“Nyonya beadwork provides snapshots of the changes in society and culture as the ideas, attitudes, and aspirations of the producers and consumers of beadwork were distilled into these intricately worked items.”
Phoenix Rising: Narratives in Nyonya Beadwork from the Straits Settlements is an eloquent, well-researched and gorgeously illustrated book by Hwei-Fe’n Cheah. Like a richly painted triptych, the writer describes signiﬁcant aspects of Nyonya beadwork in three sections: its social role, its development through time and space, and its signiﬁcance in the present. A short preface introduces the main theme underlying each part. Put them all together, and the book tells you the intriguing story of Nyonya beadwork as a “multifaceted and richly coloured narrative, which, through its very tangible existence, accumulates meaning and connects the present and the past.”
Viewed along the long-established timeline of textile creation in Southeast Asia, Nyonya beadwork is a relatively recent phenomenon, with a signiﬁcant history that appears to reach back not more than 150 years or so. “Yet, in the course of its comparatively short life, Nyonya beadwork has come to play an important role in the cultural imaginary of the Peranakan Chinese,” says Hwei-Fe’n. The topics covered in the book delve deeply into the past of Peranakan culture and society. They include the motivation and sources for the historical and contextual approach to Nyonya beadwork; the complexities involved in examining Nyonya beadwork from the Straits Settlements; the role of history in the evolution of beadwork; the techniques used in examples of dated and partially dated pieces, and discussions that revolve around culture, gender, modernity, preservation, continuity, and change.
Of particular intrigue is a chapter entitledDomesticated Daughters, Dutiful Wives, where the writer postulates that beadwork was also used as a means to control and to ‘measure’ a Nyonya’s ultimate ‘desirability’ as a wife. The exacting demands of ﬁne needlework – patience, industriousness and artistry – were often translated into wifely virtues. Thus many Nyonyas were taught, from a young age, to craft intricate beaded and embroidered slippers, wallets, purses, belts, children’s shoes, headdresses, collars, ceremonial handkerchiefs and shoulder-pieces. Each tiny bead, made from glass and metal, measures less than 2 millimetres in diameter.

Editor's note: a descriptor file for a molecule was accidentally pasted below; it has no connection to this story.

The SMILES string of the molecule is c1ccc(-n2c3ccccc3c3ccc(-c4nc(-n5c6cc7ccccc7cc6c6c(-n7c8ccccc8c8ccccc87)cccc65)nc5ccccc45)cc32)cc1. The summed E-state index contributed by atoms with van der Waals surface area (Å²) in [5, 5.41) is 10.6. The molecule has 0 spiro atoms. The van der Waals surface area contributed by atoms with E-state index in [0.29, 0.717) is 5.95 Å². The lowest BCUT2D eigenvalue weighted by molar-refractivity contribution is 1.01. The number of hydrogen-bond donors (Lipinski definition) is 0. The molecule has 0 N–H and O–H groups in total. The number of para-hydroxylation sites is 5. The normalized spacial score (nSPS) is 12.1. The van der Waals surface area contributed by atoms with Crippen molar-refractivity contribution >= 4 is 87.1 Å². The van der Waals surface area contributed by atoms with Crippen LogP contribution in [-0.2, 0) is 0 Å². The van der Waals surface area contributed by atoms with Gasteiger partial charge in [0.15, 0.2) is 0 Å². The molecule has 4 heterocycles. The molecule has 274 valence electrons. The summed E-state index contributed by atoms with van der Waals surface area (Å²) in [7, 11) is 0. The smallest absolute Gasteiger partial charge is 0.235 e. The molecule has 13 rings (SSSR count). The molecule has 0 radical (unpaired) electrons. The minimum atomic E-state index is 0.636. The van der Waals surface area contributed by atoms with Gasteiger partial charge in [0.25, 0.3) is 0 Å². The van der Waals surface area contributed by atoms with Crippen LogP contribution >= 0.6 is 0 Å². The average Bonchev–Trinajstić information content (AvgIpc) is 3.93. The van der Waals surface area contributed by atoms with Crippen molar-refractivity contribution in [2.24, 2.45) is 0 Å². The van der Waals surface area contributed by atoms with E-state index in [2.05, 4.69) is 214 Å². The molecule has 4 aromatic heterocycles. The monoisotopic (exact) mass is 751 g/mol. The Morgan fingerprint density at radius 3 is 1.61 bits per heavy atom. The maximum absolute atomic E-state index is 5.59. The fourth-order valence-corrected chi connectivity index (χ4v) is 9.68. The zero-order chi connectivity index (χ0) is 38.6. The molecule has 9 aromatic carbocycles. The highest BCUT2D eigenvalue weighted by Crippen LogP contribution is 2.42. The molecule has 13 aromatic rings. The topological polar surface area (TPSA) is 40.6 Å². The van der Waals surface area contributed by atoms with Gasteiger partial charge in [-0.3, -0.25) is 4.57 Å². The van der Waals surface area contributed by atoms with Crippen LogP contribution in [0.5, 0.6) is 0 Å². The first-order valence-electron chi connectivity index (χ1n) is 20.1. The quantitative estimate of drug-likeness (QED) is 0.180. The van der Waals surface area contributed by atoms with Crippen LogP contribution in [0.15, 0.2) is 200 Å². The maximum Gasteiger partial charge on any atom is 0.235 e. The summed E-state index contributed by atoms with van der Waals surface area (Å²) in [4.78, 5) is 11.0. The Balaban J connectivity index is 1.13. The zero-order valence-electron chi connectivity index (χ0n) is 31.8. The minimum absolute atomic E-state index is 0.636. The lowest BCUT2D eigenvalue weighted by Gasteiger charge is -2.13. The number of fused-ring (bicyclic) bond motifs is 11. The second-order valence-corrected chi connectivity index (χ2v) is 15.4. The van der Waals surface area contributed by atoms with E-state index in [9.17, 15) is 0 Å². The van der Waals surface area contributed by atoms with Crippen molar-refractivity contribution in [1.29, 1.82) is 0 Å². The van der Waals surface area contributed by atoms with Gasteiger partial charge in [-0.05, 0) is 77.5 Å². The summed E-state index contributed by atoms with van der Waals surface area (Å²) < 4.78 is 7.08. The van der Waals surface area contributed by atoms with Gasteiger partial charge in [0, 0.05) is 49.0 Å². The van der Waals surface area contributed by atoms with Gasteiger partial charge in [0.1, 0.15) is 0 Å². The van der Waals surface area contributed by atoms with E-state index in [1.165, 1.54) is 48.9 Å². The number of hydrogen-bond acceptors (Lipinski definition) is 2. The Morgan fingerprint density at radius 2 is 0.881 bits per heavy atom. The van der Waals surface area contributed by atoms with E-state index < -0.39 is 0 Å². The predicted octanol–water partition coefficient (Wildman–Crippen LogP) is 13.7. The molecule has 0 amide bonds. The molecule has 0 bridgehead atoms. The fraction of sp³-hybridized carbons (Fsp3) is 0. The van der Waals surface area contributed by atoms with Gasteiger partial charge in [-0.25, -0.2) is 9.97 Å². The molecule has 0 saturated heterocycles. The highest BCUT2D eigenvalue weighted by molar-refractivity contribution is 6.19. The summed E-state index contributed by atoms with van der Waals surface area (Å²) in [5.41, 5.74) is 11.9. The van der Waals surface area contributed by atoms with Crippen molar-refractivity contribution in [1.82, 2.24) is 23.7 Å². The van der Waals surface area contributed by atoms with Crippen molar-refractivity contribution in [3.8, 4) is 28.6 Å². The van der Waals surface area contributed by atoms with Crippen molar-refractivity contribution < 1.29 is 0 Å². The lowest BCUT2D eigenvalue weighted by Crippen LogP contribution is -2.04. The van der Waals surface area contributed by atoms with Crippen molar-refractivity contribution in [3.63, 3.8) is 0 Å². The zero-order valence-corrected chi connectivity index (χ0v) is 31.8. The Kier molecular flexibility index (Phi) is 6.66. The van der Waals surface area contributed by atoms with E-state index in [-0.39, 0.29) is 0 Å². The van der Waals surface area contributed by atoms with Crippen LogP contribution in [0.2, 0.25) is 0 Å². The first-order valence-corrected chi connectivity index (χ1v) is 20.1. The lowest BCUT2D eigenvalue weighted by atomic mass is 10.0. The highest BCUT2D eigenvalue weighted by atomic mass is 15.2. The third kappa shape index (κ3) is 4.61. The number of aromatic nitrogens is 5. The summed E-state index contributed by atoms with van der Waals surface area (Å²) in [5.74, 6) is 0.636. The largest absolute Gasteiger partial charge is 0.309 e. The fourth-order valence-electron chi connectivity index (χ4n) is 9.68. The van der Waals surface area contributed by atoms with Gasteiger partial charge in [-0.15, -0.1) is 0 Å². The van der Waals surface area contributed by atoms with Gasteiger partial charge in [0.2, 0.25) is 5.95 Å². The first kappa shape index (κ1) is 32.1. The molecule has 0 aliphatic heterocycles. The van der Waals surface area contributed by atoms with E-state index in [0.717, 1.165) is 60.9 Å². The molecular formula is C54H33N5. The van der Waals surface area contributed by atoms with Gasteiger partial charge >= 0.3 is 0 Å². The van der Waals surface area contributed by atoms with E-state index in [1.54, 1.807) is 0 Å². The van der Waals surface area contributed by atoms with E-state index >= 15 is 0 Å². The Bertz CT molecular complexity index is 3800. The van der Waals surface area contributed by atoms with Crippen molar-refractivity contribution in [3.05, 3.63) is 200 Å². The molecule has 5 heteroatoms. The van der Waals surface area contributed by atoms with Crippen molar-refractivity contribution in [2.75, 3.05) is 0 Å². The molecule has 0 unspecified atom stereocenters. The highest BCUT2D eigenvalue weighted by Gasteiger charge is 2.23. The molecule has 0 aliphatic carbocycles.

Through the writer’s attempts to explore the manifold meanings of Nyonya beadwork as art, craft and history, she hopes that this book will “contribute towards the wider efforts that seek a deeper and richer understanding of both Peranakan Chinese culture and decorative needlework in Southeast Asia.”
About the author: Hwei-Fe’n Cheah’s Peranakan roots date back to 18th century Malacca. She studied art history at the Australian National University where she currently teaches Asian art and textile history. She is particularly fascinated by needlework and its infinity of tiny details.
If you find Phoenix Rising fascinating, you may want to also check out Lillian Tong’s Straits Chinese Embroidery & Beadwork and Straits Chinese Gold Jewellery from our online store. Both books showcase the magnificent and valuable collection of Straits Chinese art history, priceless craft, textiles needlecraft and jewellery of the Straits Chinese community.